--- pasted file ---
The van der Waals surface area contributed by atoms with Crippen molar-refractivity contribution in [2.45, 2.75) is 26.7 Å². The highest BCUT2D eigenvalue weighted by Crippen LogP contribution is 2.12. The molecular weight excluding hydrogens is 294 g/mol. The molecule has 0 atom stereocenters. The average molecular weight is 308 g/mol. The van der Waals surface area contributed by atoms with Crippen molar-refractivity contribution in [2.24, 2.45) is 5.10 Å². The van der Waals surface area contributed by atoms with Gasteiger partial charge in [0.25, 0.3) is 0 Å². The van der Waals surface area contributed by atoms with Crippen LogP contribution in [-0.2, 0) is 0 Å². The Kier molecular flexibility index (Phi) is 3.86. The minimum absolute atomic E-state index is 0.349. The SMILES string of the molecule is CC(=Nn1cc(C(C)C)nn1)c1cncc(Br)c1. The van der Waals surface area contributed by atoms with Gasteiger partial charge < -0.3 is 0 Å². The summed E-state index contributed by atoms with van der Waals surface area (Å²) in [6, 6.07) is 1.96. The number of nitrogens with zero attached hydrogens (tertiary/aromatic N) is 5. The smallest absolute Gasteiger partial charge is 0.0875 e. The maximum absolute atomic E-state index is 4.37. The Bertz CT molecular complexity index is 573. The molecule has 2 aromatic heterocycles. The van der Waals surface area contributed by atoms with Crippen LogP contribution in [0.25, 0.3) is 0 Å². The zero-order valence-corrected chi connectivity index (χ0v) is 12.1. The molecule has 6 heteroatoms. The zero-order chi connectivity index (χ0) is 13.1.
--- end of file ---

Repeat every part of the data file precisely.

The van der Waals surface area contributed by atoms with Crippen molar-refractivity contribution in [2.45, 2.75) is 26.7 Å². The highest BCUT2D eigenvalue weighted by Crippen LogP contribution is 2.12. The molecular weight excluding hydrogens is 294 g/mol. The molecule has 0 atom stereocenters. The average molecular weight is 308 g/mol. The van der Waals surface area contributed by atoms with Crippen molar-refractivity contribution in [2.24, 2.45) is 5.10 Å². The van der Waals surface area contributed by atoms with Gasteiger partial charge in [0.25, 0.3) is 0 Å². The van der Waals surface area contributed by atoms with Crippen LogP contribution in [-0.2, 0) is 0 Å². The Kier molecular flexibility index (Phi) is 3.86. The minimum absolute atomic E-state index is 0.349. The SMILES string of the molecule is CC(=Nn1cc(C(C)C)nn1)c1cncc(Br)c1. The van der Waals surface area contributed by atoms with Gasteiger partial charge < -0.3 is 0 Å². The summed E-state index contributed by atoms with van der Waals surface area (Å²) in [6, 6.07) is 1.96. The number of nitrogens with zero attached hydrogens (tertiary/aromatic N) is 5. The smallest absolute Gasteiger partial charge is 0.0875 e. The maximum absolute atomic E-state index is 4.37. The Bertz CT molecular complexity index is 573. The molecule has 2 aromatic heterocycles. The van der Waals surface area contributed by atoms with Crippen LogP contribution in [0.25, 0.3) is 0 Å². The zero-order valence-corrected chi connectivity index (χ0v) is 12.1. The molecule has 6 heteroatoms. The zero-order chi connectivity index (χ0) is 13.1.